Elective Opportunities Across All Tracks
There is a broad array of electives to choose from, and your track director will work with you individually to put together a training year that best supports your professional growth. Interns are encouraged to sample electives from any track (adult, child, and/or pediatric psychology) to broaden their experience. All interns participate in their elective experiences for 1 day weekly throughout the internship year.
Behavioral Sleep Medicine (adult-focused)
Interns have the opportunity to assess and treat adults with sleep disorders who are appropriate for cognitive-behavioral interventions. Depending on the interest and experience level of the intern, the rotation includes opportunities for behavior sleep medicine consultation and cognitive-behavior therapy for insomnia, light therapy for delayed sleep phase disorder, and other evidence-based cognitive-behavioral interventions for sleep disorders. Prior experience in sleep disorders is not needed. Supervisor: Meredith Rumble, PhD.
Cancer Psychology (adult-focused)
This elective provides an opportunity to assess and treat adults with cancer and their families across the cancer continuum, including diagnosis, treatment, survivorship, and end of life, and to provide care as part of a multidisciplinary health care team. Specific clinical activities are based on the intern’s interest and availability, and may include outpatient psychotherapy, co-facilitating a group for cancer patients, providing assessment of candidates for blood and marrow transplantation (BMT) and consultation on the BMT inpatient unit, among other possibilities. Interns have opportunities for shadowing both psychologists and other health care providers. Prior experience in a cancer setting is not needed. Supervisors: Erin Costanzo, PhD, Lori DuBenske, PhD, and Lisa McGuffey, PhD.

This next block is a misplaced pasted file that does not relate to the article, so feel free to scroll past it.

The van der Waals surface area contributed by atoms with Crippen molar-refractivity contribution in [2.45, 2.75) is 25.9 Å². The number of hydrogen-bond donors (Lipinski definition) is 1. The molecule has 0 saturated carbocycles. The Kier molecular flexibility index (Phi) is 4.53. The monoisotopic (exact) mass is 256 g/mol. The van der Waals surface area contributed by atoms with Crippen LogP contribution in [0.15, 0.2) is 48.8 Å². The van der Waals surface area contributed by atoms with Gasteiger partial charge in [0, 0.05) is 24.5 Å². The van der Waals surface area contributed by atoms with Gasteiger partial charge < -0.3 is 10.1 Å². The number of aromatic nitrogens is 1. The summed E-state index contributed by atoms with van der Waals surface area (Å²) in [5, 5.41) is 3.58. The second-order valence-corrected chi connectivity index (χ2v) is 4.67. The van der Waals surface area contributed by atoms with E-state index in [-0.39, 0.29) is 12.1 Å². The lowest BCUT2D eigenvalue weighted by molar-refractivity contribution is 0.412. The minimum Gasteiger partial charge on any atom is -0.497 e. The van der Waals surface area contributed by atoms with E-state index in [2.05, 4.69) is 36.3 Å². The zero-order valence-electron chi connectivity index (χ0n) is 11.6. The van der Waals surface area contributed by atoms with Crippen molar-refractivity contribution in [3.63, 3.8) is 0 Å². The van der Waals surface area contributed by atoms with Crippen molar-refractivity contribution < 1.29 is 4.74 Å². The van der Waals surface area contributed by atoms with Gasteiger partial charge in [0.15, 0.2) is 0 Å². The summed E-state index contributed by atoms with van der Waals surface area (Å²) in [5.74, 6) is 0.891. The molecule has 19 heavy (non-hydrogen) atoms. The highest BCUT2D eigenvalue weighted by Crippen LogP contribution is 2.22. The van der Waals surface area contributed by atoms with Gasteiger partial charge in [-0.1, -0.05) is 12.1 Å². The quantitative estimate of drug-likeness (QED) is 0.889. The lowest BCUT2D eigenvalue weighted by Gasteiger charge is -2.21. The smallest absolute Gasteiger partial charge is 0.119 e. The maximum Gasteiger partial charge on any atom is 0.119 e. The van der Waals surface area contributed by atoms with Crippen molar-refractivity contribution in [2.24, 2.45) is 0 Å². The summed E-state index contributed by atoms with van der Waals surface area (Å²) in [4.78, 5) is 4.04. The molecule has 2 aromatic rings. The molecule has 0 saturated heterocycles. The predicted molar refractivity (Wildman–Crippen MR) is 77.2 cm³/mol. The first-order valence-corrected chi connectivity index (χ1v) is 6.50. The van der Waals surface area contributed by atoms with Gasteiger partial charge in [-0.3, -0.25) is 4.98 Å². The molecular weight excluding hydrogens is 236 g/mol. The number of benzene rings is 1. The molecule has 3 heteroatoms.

Eating Disorders (child- and young adult-focused)